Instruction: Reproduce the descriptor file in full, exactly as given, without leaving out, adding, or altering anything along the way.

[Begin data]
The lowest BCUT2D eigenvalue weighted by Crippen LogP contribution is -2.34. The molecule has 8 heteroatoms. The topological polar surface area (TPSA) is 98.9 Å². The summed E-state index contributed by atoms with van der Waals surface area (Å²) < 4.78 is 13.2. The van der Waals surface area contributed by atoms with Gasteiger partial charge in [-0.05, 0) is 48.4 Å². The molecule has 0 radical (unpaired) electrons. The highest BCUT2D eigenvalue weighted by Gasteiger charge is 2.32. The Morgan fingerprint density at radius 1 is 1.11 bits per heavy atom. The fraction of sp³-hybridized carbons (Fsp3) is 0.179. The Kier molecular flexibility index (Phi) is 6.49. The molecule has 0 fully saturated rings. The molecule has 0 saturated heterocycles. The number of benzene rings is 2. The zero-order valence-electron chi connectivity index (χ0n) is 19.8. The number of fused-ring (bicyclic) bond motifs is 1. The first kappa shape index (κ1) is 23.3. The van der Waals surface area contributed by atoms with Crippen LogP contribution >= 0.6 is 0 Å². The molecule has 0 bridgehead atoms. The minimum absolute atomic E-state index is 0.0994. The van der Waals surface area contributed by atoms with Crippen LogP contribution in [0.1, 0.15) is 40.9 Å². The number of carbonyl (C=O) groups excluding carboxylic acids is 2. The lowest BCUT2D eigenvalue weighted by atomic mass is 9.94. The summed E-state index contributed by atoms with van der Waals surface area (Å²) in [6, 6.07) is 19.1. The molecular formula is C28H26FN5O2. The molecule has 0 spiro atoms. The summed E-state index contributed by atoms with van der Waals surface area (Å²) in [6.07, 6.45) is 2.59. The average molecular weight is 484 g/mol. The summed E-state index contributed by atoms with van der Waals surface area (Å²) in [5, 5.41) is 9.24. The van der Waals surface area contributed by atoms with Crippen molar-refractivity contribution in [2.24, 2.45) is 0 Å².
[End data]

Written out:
The lowest BCUT2D eigenvalue weighted by Crippen LogP contribution is -2.34. The molecule has 8 heteroatoms. The topological polar surface area (TPSA) is 98.9 Å². The summed E-state index contributed by atoms with van der Waals surface area (Å²) < 4.78 is 13.2. The van der Waals surface area contributed by atoms with Gasteiger partial charge in [-0.05, 0) is 48.4 Å². The molecule has 0 radical (unpaired) electrons. The highest BCUT2D eigenvalue weighted by Gasteiger charge is 2.32. The Morgan fingerprint density at radius 1 is 1.11 bits per heavy atom. The fraction of sp³-hybridized carbons (Fsp3) is 0.179. The Kier molecular flexibility index (Phi) is 6.49. The molecule has 0 fully saturated rings. The molecule has 0 saturated heterocycles. The number of benzene rings is 2. The zero-order valence-electron chi connectivity index (χ0n) is 19.8. The number of fused-ring (bicyclic) bond motifs is 1. The first kappa shape index (κ1) is 23.3. The van der Waals surface area contributed by atoms with Crippen LogP contribution >= 0.6 is 0 Å². The molecule has 0 bridgehead atoms. The minimum absolute atomic E-state index is 0.0994. The van der Waals surface area contributed by atoms with Crippen LogP contribution in [0.1, 0.15) is 40.9 Å². The number of carbonyl (C=O) groups excluding carboxylic acids is 2. The lowest BCUT2D eigenvalue weighted by atomic mass is 9.94. The summed E-state index contributed by atoms with van der Waals surface area (Å²) in [6, 6.07) is 19.1. The molecular formula is C28H26FN5O2. The molecule has 0 spiro atoms. The summed E-state index contributed by atoms with van der Waals surface area (Å²) in [6.07, 6.45) is 2.59. The average molecular weight is 484 g/mol. The summed E-state index contributed by atoms with van der Waals surface area (Å²) in [5, 5.41) is 9.24. The van der Waals surface area contributed by atoms with Crippen molar-refractivity contribution in [2.24, 2.45) is 0 Å².